The knowledge, awareness, and attitudes were discovered to be acceptable among the orthodontic practitioners. Younger practitioners had more positive attitude toward teledentistry, and there was an overall positive attitude for using teledentistry as a temporary alternate to avoid direct patient contact in COVID-19 pandemic time. There was no gender wise difference in knowledge, attitude, and awareness.
Financial support and sponsorship
Conflicts of interest
There are no conflicts of interest.
| References|| |
Shrivastava R, Mishra N, Shrivastava R, Sharma R. Epidemiology of dental health: A guidance to manage dental problems in novel coronavirus (COVID-19) pandemic outbreak in India. Int J Oral Health Dent 2020;6:122-5.
Mathews MA, Kathavate RN, Tewary S, Pawashe K. Teledentistry: A new frontier. Int J Oral Care Res 2015;3:52-7.
Mihailovic B, Miladinovic M, Vujicic B. Telemedicine in dentistry (teledentistry). In: Graschew G, Roelofs TA, editors. Advances in Telemedicine: Applications in Various Medical Disciplines and Geographical Areas 2011. Rijeka (Croatia): InTech; 2011. p. 215-30.
Kumar S. Teledentistry. Switzerland: Springer Publications; 2015.
Sanjeev M, Shushant GK. Teledentistry: A new trend in oral health. Int J Clin Cases Investig 2011;2:49-53.
Jampani ND, Nutalapati R, Dontula BS, Boyapati R. Applications of teledentistry: A literature review and update. J Int Soc Prev Community Dent 2011;1:37-44.
Bhambal A, Saxena S, Balsaraf SV. Teledentistry: Potentials unexplored. J Int Oral Health 2010;2:1-6.
Sudhamony S, Nandakumar K, Binu PJ, Niwas SI. Telemedicine and tele-health services for cancer-care delivery in India. IET Commun 2008;2:231-6.
Berndt J, Leone P, King G. Using teledentistry to provide interceptive orthodontic services to disadvantaged children. Am J Orthod Dentofacial Orthop 2008;134:700-6.
Mishra SK, Kapoor L, Singh IP. Telemedicine in India: Present and future. Telemed Health 2009;15:568-75.
Suri S, Vandersluis YR, Kochhar AS, Bhasin R, Abdallah MN. Clinical orthodontic management during the COVID-19 pandemic. Angle Orthod 2020;90:473-84.
Martina S, Amato A, Rongo R, Caggiano M, Amato M. The perception of COVID-19 among Italian dentists: An orthodontic point of view. Int J Environ Res Public Health 2020;17:4384.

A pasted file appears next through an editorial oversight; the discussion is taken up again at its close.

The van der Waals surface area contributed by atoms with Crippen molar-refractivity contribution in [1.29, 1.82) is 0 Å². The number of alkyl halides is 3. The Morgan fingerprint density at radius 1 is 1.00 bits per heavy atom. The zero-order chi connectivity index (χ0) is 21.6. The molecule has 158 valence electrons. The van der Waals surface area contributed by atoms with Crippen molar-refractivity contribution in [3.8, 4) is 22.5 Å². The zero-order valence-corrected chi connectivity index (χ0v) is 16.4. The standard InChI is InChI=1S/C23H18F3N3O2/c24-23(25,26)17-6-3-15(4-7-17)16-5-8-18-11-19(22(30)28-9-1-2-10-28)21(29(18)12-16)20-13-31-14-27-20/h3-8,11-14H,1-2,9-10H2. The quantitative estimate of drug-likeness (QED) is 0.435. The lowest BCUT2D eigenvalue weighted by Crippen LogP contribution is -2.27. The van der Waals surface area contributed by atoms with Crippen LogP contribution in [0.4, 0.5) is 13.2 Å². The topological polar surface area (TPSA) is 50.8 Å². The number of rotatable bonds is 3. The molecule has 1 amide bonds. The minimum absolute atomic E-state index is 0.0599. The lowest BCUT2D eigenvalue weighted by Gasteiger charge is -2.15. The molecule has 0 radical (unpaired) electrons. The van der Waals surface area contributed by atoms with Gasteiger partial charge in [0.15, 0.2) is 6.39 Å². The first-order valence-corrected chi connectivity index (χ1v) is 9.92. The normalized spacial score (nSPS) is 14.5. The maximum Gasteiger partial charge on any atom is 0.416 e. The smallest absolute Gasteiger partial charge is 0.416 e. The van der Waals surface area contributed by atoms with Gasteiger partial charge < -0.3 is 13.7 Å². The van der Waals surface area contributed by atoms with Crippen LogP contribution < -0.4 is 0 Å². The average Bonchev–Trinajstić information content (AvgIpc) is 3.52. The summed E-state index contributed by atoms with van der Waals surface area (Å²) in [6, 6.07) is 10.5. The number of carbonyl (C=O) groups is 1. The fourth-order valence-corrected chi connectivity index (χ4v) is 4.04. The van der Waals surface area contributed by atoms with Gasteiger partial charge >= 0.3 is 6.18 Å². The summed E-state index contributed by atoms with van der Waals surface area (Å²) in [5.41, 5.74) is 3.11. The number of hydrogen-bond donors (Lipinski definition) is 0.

Pradhan D, Verma P, Sharma L, Khaitan T. Knowledge, awareness, and attitude regarding teledentistry among postgraduate dental students of Kanpur city, India: A questionnaire study. J Educ Health Promot 2019;8:104.
Cooper BR, Engeswick LM. Knowledge, attitudes, and confidence levels of dental hygiene students regarding teledentistry: A pilot study. Internet J Allied Health Sci Pract 2007;5:1-4.
Purohit BM, Singh A, Dwivedi A. Utilization of teledentistry as a tool to screen for dental caries among 12-year-old school children in a rural region of India. J Public Health Dent 2017;77:174-80.
Tomar D, Menon I, Tyagi U, Singh A, Goyal J, Singh RP, et al
. Assessment of awareness about teledentistry among dentists in a private dental college of Muradnagar, Ghaziabad. J Dent Spec 2018;6:8-12.
Murererehe J, Uwambaye1 P, Isyagi M, Nyandwi T, Njunwa K. Knowledge, attitude and practices of dental professionals in Rwanda towards the benefits and applications of teledentistry. Med Health Sci 2017;4:39-47.
Cook J, Austen G, Stephens C. Videoconferencing: what are the benefits for dental practice? Br Dent J 2000;188:67-70.
Ata SO, Ozkan S. Information Technology in Oral Health Care: attitudes of Dental Professionals on the Use of Teledentistry in Turkey. European and Mediterranean Conference on Information Systems. [Last accessed 2020 Nov 20]. Available from: http://www.sid.ir/fa/VEWSSID/Jpdf/61613930110.pdf
Saccomanno S, Quinzi V, Sarhan S, Laganà D, Marzo G. Perspectives of tele-orthodontics in the COVID-19 emergency and as a future tool in daily practice. Eur J Paediatr Dent 2020;21:157-62.
Jerrold L. Litigation, legislation and ethics. The problem, electronic data transmission and the law. Am J Orthod Dentofacial Orthop 1998;113:175-8.
Wallace S, Wyatt J, Taylor P. Telemedicine in the NHS for the millennium and beyond. Postgrad Med J 1998;74:721-8.
[Table 1], [Table 2], [Table 3]